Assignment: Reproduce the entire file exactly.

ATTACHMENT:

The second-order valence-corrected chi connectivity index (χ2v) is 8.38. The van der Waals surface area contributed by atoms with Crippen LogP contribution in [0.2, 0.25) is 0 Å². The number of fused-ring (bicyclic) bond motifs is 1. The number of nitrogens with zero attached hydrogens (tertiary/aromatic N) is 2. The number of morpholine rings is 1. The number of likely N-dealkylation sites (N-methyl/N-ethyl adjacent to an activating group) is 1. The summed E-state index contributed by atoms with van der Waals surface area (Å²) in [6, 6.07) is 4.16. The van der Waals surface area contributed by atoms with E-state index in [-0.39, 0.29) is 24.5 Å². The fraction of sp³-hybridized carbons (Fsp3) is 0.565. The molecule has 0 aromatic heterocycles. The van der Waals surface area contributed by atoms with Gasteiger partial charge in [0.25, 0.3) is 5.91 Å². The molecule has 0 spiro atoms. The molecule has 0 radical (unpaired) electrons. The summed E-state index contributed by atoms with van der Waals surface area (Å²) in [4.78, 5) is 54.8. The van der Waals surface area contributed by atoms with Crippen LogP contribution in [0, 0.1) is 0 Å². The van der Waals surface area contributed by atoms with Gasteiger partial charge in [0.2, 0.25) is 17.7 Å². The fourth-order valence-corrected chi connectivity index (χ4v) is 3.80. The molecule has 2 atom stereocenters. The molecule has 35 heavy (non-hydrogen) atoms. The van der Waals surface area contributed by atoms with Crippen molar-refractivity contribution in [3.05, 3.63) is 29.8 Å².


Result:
The second-order valence-corrected chi connectivity index (χ2v) is 8.38. The van der Waals surface area contributed by atoms with Crippen LogP contribution in [0.2, 0.25) is 0 Å². The number of fused-ring (bicyclic) bond motifs is 1. The number of nitrogens with zero attached hydrogens (tertiary/aromatic N) is 2. The number of morpholine rings is 1. The number of likely N-dealkylation sites (N-methyl/N-ethyl adjacent to an activating group) is 1. The summed E-state index contributed by atoms with van der Waals surface area (Å²) in [6, 6.07) is 4.16. The van der Waals surface area contributed by atoms with E-state index in [-0.39, 0.29) is 24.5 Å². The fraction of sp³-hybridized carbons (Fsp3) is 0.565. The molecule has 0 aromatic heterocycles. The van der Waals surface area contributed by atoms with Gasteiger partial charge in [0.25, 0.3) is 5.91 Å². The molecule has 0 spiro atoms. The molecule has 0 radical (unpaired) electrons. The summed E-state index contributed by atoms with van der Waals surface area (Å²) in [4.78, 5) is 54.8. The van der Waals surface area contributed by atoms with Crippen LogP contribution in [0, 0.1) is 0 Å². The van der Waals surface area contributed by atoms with Gasteiger partial charge in [0.2, 0.25) is 17.7 Å². The fourth-order valence-corrected chi connectivity index (χ4v) is 3.80. The molecule has 2 atom stereocenters. The molecule has 35 heavy (non-hydrogen) atoms. The van der Waals surface area contributed by atoms with Crippen molar-refractivity contribution in [3.05, 3.63) is 29.8 Å².